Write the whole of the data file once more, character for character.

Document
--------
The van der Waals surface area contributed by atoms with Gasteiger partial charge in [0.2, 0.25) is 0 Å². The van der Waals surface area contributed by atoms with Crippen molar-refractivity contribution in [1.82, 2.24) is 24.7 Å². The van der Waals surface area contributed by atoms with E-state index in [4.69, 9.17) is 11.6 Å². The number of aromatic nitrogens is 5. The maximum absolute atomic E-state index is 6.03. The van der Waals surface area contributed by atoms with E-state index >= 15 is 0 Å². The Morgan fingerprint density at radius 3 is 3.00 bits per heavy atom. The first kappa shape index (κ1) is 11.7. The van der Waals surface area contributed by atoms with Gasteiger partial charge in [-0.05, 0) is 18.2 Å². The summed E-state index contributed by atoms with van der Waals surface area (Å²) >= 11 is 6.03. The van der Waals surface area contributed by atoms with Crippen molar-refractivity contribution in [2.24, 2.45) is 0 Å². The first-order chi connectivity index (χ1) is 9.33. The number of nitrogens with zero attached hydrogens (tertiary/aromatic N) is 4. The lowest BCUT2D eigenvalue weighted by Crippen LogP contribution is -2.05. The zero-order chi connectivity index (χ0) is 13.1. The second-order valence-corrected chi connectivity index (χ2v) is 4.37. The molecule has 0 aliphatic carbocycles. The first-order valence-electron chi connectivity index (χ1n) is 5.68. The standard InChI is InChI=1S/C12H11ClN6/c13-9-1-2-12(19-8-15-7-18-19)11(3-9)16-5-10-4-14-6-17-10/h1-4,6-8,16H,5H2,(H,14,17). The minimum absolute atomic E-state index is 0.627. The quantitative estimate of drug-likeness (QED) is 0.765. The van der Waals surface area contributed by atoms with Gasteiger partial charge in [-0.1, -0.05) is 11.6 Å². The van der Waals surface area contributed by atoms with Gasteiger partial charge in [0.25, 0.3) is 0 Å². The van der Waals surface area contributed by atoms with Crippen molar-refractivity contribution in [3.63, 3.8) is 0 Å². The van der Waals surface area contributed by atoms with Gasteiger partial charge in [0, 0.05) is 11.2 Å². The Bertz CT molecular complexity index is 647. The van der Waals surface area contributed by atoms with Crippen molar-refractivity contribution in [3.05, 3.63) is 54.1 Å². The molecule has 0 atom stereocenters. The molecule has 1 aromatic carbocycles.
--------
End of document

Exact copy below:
The van der Waals surface area contributed by atoms with Gasteiger partial charge in [0.2, 0.25) is 0 Å². The van der Waals surface area contributed by atoms with Crippen molar-refractivity contribution in [1.82, 2.24) is 24.7 Å². The van der Waals surface area contributed by atoms with E-state index in [4.69, 9.17) is 11.6 Å². The number of aromatic nitrogens is 5. The maximum absolute atomic E-state index is 6.03. The van der Waals surface area contributed by atoms with E-state index >= 15 is 0 Å². The Morgan fingerprint density at radius 3 is 3.00 bits per heavy atom. The first kappa shape index (κ1) is 11.7. The van der Waals surface area contributed by atoms with Gasteiger partial charge in [-0.05, 0) is 18.2 Å². The summed E-state index contributed by atoms with van der Waals surface area (Å²) >= 11 is 6.03. The van der Waals surface area contributed by atoms with Crippen molar-refractivity contribution in [2.24, 2.45) is 0 Å². The first-order chi connectivity index (χ1) is 9.33. The number of nitrogens with zero attached hydrogens (tertiary/aromatic N) is 4. The lowest BCUT2D eigenvalue weighted by Crippen LogP contribution is -2.05. The zero-order chi connectivity index (χ0) is 13.1. The second-order valence-corrected chi connectivity index (χ2v) is 4.37. The molecule has 0 aliphatic carbocycles. The first-order valence-electron chi connectivity index (χ1n) is 5.68. The standard InChI is InChI=1S/C12H11ClN6/c13-9-1-2-12(19-8-15-7-18-19)11(3-9)16-5-10-4-14-6-17-10/h1-4,6-8,16H,5H2,(H,14,17). The minimum absolute atomic E-state index is 0.627. The quantitative estimate of drug-likeness (QED) is 0.765. The van der Waals surface area contributed by atoms with Gasteiger partial charge in [-0.1, -0.05) is 11.6 Å². The van der Waals surface area contributed by atoms with Gasteiger partial charge in [0.25, 0.3) is 0 Å². The van der Waals surface area contributed by atoms with Crippen molar-refractivity contribution in [3.63, 3.8) is 0 Å². The van der Waals surface area contributed by atoms with Gasteiger partial charge in [0, 0.05) is 11.2 Å². The Bertz CT molecular complexity index is 647. The van der Waals surface area contributed by atoms with Crippen molar-refractivity contribution in [3.05, 3.63) is 54.1 Å². The molecule has 0 atom stereocenters. The molecule has 1 aromatic carbocycles.